You may report administration of a vaccine, in addition to the vaccine itself, using the Immunization Administration for Vaccines/Toxoids codes 90460-90472.

Code 90460 Immunization administration through 18 years of age via any route of administration, with counseling by physician or other qualified health care professional; first or only component of each vaccine or toxoid administered describes vaccination administration for patients 18 years old or younger, when the provider counsels the patient and/or guardian on the risks, benefits, and potential side effects of the vaccination.

Note: Although a vaccine may target several strains of influenza, it is a “single” vaccine. Do not report +90461 Immunization administration through 18 years of age via any route of administration, with counseling by physician or other qualified health care professional; each additional vaccine or toxoid component administered (List separately in addition to code for primary procedure) for administration of an influenza vaccine.

When no counseling is given for patients 18 years of age and younger, or for vaccine administration for patients over 18 years of age, turn to 90471-90474. These codes are billed per vaccination, with either 90471 Immunization administration (includes percutaneous, intradermal, subcutaneous, or intramuscular injections); 1 vaccine (single or combination vaccine/toxoid) or 90473 Immunization administration by intranasal or oral route; 1 vaccine (single or combination vaccine/toxoid) for the first vaccine (depending on the method of administration).

If additional vaccines are administered at the same visit, you also may call on 90472 Immunization administration (includes percutaneous, intradermal, subcutaneous, or intramuscular injections); each additional vaccine (single or combination vaccine/toxoid) (List separately in addition to code for primary procedure) or +90474 Immunization administration by intranasal or oral route; each additional vaccine (single or combination vaccine/toxoid) (List separately in addition to code for primary procedure).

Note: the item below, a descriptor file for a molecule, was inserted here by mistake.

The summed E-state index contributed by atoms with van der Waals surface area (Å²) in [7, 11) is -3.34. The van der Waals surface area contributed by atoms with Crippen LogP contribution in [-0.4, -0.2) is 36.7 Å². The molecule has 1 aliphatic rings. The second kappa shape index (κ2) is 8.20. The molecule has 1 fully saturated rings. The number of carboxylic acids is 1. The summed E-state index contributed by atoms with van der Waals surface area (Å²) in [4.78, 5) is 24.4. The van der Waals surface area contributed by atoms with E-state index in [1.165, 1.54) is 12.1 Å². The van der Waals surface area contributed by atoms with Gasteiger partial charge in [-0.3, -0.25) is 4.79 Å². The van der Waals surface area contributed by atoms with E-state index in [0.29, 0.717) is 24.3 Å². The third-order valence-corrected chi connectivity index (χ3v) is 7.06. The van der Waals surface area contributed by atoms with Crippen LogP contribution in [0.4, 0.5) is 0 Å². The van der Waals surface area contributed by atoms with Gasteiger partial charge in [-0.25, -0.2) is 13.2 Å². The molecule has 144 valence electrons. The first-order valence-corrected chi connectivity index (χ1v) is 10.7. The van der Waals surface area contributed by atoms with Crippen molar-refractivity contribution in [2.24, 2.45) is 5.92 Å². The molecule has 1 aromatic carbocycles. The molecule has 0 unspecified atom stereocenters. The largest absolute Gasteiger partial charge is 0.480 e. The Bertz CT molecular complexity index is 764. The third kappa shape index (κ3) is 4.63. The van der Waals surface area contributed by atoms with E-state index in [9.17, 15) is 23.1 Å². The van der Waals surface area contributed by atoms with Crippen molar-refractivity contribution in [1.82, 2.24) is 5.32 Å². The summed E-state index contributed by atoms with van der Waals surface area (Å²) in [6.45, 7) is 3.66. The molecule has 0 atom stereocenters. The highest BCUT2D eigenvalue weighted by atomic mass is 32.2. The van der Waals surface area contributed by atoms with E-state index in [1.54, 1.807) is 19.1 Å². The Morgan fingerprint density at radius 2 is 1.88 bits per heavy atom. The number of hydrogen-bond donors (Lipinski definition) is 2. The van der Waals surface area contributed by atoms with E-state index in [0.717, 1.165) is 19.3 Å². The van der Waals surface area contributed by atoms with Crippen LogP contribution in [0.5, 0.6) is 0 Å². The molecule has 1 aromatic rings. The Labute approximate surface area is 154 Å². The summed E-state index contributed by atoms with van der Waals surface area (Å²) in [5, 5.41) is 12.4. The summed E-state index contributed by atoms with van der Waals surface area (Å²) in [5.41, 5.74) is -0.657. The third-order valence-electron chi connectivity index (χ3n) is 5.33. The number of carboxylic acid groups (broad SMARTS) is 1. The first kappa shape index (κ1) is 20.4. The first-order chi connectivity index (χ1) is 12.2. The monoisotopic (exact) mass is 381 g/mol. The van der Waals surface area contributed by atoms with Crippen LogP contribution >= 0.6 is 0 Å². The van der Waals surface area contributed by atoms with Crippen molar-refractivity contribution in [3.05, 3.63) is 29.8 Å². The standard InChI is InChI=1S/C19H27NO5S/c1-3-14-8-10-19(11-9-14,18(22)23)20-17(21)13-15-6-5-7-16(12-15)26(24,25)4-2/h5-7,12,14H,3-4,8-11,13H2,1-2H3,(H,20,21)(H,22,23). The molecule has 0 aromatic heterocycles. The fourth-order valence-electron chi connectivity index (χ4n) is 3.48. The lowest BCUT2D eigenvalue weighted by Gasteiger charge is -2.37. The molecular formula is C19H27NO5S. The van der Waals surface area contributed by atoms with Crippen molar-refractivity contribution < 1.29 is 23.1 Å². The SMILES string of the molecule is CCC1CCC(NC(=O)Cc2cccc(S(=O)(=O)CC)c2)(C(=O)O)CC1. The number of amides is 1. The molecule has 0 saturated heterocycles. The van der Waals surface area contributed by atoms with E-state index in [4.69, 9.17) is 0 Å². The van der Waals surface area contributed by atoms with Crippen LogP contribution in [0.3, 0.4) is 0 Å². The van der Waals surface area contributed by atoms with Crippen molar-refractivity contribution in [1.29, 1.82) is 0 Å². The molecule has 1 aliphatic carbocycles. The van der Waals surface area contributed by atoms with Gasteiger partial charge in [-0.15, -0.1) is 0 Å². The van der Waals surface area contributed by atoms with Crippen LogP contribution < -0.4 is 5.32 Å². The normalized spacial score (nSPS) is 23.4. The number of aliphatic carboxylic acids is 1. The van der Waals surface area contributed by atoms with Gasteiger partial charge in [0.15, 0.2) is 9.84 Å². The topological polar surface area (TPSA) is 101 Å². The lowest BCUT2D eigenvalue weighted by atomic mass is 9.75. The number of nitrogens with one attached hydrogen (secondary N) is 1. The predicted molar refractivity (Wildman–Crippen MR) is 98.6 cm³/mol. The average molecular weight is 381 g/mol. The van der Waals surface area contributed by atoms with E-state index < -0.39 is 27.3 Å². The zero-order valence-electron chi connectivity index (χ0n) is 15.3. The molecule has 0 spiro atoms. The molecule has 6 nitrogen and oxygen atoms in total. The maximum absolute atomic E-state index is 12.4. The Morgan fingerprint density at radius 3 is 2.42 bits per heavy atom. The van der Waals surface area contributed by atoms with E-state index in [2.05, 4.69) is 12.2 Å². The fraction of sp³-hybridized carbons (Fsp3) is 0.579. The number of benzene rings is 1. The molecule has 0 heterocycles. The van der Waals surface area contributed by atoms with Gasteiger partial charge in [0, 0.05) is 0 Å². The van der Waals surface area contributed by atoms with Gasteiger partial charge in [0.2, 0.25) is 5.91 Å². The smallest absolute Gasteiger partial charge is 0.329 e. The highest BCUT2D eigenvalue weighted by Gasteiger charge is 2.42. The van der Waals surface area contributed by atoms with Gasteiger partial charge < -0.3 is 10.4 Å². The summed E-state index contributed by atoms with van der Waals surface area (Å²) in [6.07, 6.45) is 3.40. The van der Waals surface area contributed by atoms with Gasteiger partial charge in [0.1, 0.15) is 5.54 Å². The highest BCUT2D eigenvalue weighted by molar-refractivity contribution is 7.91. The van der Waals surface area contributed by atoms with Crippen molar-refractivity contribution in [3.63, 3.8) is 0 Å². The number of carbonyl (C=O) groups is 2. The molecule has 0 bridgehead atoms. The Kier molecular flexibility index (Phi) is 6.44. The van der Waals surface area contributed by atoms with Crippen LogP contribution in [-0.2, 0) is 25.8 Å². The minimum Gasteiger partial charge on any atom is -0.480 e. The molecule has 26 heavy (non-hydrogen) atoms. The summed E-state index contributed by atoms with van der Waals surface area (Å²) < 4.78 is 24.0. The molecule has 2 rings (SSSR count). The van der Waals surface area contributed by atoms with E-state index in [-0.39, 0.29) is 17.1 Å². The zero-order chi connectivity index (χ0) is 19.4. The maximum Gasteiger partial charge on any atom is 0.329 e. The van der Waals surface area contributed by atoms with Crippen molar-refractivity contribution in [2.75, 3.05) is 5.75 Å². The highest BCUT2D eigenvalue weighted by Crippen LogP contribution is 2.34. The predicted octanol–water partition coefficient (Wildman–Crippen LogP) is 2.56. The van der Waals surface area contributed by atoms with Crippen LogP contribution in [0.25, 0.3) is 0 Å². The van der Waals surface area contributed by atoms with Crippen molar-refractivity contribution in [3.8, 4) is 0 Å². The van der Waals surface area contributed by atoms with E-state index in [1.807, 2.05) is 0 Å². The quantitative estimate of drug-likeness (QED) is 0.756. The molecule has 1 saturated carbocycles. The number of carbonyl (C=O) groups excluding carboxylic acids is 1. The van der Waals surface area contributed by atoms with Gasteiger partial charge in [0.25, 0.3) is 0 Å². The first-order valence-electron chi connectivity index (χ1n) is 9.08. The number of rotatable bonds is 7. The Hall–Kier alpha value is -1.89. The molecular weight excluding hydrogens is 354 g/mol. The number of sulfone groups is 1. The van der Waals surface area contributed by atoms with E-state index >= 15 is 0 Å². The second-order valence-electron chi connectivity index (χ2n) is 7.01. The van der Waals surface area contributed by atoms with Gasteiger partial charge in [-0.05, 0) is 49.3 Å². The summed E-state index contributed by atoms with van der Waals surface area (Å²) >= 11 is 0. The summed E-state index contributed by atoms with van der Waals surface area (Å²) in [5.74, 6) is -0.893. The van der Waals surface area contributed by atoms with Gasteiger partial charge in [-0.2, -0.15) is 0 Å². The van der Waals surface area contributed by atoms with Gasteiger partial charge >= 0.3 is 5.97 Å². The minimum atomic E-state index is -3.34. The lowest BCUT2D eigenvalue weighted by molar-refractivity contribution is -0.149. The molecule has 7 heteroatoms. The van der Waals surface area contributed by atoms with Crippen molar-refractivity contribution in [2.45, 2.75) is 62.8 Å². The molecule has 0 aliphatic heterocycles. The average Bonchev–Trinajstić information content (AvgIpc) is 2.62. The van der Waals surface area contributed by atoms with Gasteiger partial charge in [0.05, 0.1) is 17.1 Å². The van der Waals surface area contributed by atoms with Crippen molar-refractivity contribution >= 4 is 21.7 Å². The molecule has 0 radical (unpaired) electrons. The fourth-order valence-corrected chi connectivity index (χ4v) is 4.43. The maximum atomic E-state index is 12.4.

Medicare Rules Are Different

For administration of a flu vaccination to Medicare patients, report HCPCS Level II code G0008 Administration of influenza virus vaccine, rather than any of the aforementioned CPT® codes. Medicare pays for a single influenza virus vaccination per influenza season (rather than every 12 months). Annual Part B deductible and coinsurance amounts do not apply. Physicians, non-physician practitioners, and suppliers who administer influenza vaccinations must be assigned on the claim for the vaccine.

 

John Verhovshek

John Verhovshek

John Verhovshek, MA, CPC, is Managing Editor at AAPC. He has covered medical coding and billing, healthcare policy, and the business of medicine since 1999. He is an alumnus of York College of Pennsylvania and Clemson University, and a member of the Asheville-Hendersonville AAPC Local Chapter.
John Verhovshek

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John Verhovshek, MA, CPC, is Managing Editor at AAPC. He has covered medical coding and billing, healthcare policy, and the business of medicine since 1999. He is an alumnus of York College of Pennsylvania and Clemson University, and a member of the Asheville-Hendersonville AAPC Local Chapter.